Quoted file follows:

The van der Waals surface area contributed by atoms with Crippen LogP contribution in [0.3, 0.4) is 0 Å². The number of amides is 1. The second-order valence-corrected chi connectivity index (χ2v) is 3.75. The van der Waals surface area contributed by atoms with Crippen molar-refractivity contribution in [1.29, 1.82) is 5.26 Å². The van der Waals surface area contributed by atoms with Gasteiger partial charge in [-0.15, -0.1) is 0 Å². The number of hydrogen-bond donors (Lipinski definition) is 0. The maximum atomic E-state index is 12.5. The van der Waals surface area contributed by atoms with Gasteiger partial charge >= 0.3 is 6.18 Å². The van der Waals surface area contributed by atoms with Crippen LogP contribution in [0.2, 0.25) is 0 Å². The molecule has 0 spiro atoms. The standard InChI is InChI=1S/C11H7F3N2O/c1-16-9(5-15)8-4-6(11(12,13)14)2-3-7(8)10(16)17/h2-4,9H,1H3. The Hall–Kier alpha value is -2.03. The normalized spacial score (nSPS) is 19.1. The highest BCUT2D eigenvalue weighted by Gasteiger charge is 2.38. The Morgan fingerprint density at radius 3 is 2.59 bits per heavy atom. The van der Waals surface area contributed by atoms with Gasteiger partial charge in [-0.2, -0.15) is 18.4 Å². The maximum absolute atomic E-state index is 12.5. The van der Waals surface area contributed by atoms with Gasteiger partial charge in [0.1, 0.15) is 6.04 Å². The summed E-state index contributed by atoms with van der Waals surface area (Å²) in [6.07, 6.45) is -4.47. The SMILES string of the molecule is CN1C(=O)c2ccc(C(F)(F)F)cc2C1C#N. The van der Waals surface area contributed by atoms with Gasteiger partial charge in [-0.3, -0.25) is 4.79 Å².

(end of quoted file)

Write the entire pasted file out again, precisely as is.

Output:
The van der Waals surface area contributed by atoms with Crippen LogP contribution in [0.3, 0.4) is 0 Å². The number of amides is 1. The second-order valence-corrected chi connectivity index (χ2v) is 3.75. The van der Waals surface area contributed by atoms with Crippen molar-refractivity contribution in [1.29, 1.82) is 5.26 Å². The van der Waals surface area contributed by atoms with Gasteiger partial charge in [-0.15, -0.1) is 0 Å². The number of hydrogen-bond donors (Lipinski definition) is 0. The maximum atomic E-state index is 12.5. The van der Waals surface area contributed by atoms with Gasteiger partial charge >= 0.3 is 6.18 Å². The van der Waals surface area contributed by atoms with Crippen LogP contribution in [0.2, 0.25) is 0 Å². The molecule has 0 spiro atoms. The standard InChI is InChI=1S/C11H7F3N2O/c1-16-9(5-15)8-4-6(11(12,13)14)2-3-7(8)10(16)17/h2-4,9H,1H3. The Hall–Kier alpha value is -2.03. The normalized spacial score (nSPS) is 19.1. The highest BCUT2D eigenvalue weighted by Gasteiger charge is 2.38. The Morgan fingerprint density at radius 3 is 2.59 bits per heavy atom. The van der Waals surface area contributed by atoms with Gasteiger partial charge in [-0.2, -0.15) is 18.4 Å². The maximum absolute atomic E-state index is 12.5. The van der Waals surface area contributed by atoms with Gasteiger partial charge in [0.1, 0.15) is 6.04 Å². The summed E-state index contributed by atoms with van der Waals surface area (Å²) in [6.07, 6.45) is -4.47. The SMILES string of the molecule is CN1C(=O)c2ccc(C(F)(F)F)cc2C1C#N. The van der Waals surface area contributed by atoms with Gasteiger partial charge in [-0.3, -0.25) is 4.79 Å².